I just separated from my husband this weekend, and my heart literally feels torn from my inside. But I asked for it. We’ve only been married a year. We dated two years prior to that, and I fell for him mostly because he is The Man of all men.
He is so precious, but I took advantage of that. We clicked so well. I started having family problems with my father and brothers who are alcoholics, and I wanted to be there for them, a little too much. I ran up there constantly (they live six hours away), and I made plans to have one of my brothers move in with me to get him out of a bad situation.
My husband disagreed. Ever since, there grew a distance between us. I started seeing someone else, never sexually, but it was still cheating. A few months ago I told my husband, and he begged me to work on our marriage. So we went to counseling.
A few weeks ago I started to feel our marriage was a mistake, so I brought up my feelings. He apparently had enough of hearing it and took all necessary steps to arrange our divorce. I guess that’s why I’m writing.
Not only do you now know how much of a loser I am, but also that I realize giving him up is one of the hardest things I’ve ever had to do. Let me tell you, I’ve faced guns put to family members’ heads as a child and that was a piece of cake compared to this experience.
I bawled and felt empty all weekend. It’s Sunday night and I’m about to lose it, but before I do, I want to ask you one thing. Would it be a mistake to move up north away from it all to be with my family, or would it be wise?
Judging from what I’ve told you about my family, I think I know the answer. I just need to hear it from some people who know their stuff.
Remi, your father had a disorder. It might be his fault. It might be someone else’s fault. It might be in his DNA. It might be a disease. It might be the result of converging factors. We don’t care what the explanation is.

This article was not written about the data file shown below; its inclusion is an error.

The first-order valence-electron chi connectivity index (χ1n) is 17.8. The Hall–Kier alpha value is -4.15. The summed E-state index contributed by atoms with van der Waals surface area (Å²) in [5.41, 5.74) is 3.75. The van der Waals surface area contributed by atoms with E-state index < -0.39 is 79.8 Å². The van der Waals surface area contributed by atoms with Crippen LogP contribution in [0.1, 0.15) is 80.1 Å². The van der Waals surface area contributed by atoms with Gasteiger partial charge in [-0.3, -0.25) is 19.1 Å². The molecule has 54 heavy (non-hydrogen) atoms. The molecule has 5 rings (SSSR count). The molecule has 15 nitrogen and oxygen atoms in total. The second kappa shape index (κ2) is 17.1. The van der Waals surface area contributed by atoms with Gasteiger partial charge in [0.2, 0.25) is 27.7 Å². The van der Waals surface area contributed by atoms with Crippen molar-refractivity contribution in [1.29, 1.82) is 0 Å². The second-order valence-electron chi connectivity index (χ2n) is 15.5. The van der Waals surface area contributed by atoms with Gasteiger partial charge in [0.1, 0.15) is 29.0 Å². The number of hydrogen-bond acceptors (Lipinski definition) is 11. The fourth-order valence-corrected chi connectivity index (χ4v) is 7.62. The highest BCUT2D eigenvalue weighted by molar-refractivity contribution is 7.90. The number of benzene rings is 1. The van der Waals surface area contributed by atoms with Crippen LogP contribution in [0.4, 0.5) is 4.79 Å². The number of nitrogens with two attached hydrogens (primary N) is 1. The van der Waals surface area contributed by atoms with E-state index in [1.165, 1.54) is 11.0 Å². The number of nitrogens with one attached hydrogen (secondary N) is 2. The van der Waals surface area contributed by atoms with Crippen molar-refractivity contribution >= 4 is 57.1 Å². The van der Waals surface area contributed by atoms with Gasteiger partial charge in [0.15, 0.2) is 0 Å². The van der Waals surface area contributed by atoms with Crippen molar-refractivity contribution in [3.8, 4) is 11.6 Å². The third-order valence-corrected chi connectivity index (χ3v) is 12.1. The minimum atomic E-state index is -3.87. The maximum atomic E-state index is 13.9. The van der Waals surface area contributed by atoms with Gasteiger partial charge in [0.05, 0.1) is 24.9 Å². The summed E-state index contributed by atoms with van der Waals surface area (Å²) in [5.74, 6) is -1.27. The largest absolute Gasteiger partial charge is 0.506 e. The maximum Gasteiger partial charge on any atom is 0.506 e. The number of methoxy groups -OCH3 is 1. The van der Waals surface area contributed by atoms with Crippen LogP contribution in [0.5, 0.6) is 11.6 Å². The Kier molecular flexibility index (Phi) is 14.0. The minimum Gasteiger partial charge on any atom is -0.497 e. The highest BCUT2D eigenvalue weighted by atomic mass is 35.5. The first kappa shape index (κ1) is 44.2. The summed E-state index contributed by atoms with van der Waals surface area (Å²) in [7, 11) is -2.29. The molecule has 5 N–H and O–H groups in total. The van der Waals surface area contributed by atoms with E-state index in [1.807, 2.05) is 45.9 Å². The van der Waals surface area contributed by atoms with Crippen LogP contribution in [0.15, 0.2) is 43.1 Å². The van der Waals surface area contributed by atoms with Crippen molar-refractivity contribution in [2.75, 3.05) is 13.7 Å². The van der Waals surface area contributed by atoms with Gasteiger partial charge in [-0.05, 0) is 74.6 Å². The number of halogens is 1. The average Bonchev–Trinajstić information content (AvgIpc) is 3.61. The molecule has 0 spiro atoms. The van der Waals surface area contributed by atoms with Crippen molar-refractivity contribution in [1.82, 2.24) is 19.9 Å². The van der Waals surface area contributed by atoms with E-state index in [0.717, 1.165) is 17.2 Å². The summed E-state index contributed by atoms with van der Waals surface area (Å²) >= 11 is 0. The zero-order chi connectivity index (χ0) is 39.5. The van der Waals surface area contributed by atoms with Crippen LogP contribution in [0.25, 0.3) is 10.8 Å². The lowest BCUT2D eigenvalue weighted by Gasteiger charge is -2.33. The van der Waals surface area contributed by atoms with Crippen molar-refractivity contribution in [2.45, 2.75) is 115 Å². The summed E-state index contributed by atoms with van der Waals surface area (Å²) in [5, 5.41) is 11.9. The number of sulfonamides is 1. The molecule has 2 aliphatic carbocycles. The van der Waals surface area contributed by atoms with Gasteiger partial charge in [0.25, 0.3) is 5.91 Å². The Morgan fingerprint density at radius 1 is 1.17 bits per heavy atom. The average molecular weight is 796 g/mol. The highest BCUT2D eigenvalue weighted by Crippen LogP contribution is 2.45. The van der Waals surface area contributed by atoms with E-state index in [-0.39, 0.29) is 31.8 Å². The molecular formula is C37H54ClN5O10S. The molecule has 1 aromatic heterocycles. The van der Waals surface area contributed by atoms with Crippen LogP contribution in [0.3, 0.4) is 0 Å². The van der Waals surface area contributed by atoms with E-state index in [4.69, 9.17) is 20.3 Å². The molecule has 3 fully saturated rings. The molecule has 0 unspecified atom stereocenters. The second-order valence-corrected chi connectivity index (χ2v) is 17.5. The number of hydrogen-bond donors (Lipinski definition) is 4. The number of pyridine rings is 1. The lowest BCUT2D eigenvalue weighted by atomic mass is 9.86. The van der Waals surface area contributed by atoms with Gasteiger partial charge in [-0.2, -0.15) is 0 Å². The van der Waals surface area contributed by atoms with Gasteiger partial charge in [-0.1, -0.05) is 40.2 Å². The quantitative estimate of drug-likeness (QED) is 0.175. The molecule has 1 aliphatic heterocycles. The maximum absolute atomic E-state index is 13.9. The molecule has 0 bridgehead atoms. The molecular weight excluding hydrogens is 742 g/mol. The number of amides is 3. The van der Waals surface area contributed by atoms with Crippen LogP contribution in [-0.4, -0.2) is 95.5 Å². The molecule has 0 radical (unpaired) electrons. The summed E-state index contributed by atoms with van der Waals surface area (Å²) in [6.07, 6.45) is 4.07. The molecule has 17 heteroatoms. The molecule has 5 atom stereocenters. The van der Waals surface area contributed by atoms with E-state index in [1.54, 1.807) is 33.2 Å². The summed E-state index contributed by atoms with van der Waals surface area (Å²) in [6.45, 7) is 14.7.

His disorder was communicable. He infected your brothers with his disorder, and he also infected you. How deep was his infection? This deep.
Human beings have an inborn bias in favor of protecting the young. But your father was so deeply infected he couldn’t or wouldn’t stop drinking, though the disastrous results on his children were right before his eyes.
Now you wonder if going back to the cause of your life’s problems is the answer. That idea makes no sense. It shows how deeply you have been infected.
A contemporary metaphor about nourishing contact between parent and child compares it to a friendly game of ping-pong. The parent and child volley back and forth, living life together. The child learns good habits and routines that will embed in their brain for a lifetime, and they learn they are cared for.
But if the parent’s response is erratic or volatile, not to mention uncaring or violent, the child’s brain is patterned in a way which is so harmful as to be almost wicked. That’s the problem with alcoholic parents. To state the obvious, they are drunk, and almost all of us know what it’s like to deal with a drunk.
Alcoholics live in a fictitious world of imagined hurts, wrongs, and misconceptions. It’s a world of things they will not face. At the same time, they nose-dive in the real world. Either the game of volleying doesn’t occur, or it occurs in a way that is potentially deadly to the children.
Our short answer is don’t go back. Our long answer will come next week.
~ Wayne & Tamara
Direct Answers column for the week of February 3, 2020
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